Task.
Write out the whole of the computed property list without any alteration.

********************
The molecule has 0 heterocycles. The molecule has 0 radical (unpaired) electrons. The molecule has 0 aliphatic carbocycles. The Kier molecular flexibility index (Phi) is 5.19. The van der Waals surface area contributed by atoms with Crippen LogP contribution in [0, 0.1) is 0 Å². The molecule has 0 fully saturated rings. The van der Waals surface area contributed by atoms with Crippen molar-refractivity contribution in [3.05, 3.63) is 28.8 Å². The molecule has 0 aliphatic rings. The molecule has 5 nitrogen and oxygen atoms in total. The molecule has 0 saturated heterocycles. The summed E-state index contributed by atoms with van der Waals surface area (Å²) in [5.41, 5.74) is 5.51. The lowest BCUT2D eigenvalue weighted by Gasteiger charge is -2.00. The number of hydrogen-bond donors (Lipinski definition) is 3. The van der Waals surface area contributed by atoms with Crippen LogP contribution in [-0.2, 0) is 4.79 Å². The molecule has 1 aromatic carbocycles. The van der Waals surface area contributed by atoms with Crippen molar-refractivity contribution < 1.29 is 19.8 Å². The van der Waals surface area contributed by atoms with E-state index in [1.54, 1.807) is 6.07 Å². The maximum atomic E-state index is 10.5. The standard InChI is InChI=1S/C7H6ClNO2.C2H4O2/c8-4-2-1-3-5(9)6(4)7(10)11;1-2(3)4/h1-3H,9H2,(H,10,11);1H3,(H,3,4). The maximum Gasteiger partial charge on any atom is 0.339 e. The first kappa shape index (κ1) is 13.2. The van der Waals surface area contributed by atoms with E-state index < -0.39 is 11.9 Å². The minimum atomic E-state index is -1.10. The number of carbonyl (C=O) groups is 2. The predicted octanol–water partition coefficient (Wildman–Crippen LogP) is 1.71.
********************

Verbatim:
The molecule has 0 heterocycles. The molecule has 0 radical (unpaired) electrons. The molecule has 0 aliphatic carbocycles. The Kier molecular flexibility index (Phi) is 5.19. The van der Waals surface area contributed by atoms with Crippen LogP contribution in [0, 0.1) is 0 Å². The molecule has 0 fully saturated rings. The van der Waals surface area contributed by atoms with Crippen molar-refractivity contribution in [3.05, 3.63) is 28.8 Å². The molecule has 0 aliphatic rings. The molecule has 5 nitrogen and oxygen atoms in total. The molecule has 0 saturated heterocycles. The summed E-state index contributed by atoms with van der Waals surface area (Å²) in [5.41, 5.74) is 5.51. The lowest BCUT2D eigenvalue weighted by Gasteiger charge is -2.00. The number of hydrogen-bond donors (Lipinski definition) is 3. The van der Waals surface area contributed by atoms with Crippen LogP contribution in [-0.2, 0) is 4.79 Å². The molecule has 1 aromatic carbocycles. The van der Waals surface area contributed by atoms with Crippen molar-refractivity contribution < 1.29 is 19.8 Å². The van der Waals surface area contributed by atoms with E-state index in [1.54, 1.807) is 6.07 Å². The maximum atomic E-state index is 10.5. The standard InChI is InChI=1S/C7H6ClNO2.C2H4O2/c8-4-2-1-3-5(9)6(4)7(10)11;1-2(3)4/h1-3H,9H2,(H,10,11);1H3,(H,3,4). The maximum Gasteiger partial charge on any atom is 0.339 e. The first kappa shape index (κ1) is 13.2. The van der Waals surface area contributed by atoms with E-state index < -0.39 is 11.9 Å². The minimum atomic E-state index is -1.10. The number of carbonyl (C=O) groups is 2. The predicted octanol–water partition coefficient (Wildman–Crippen LogP) is 1.71.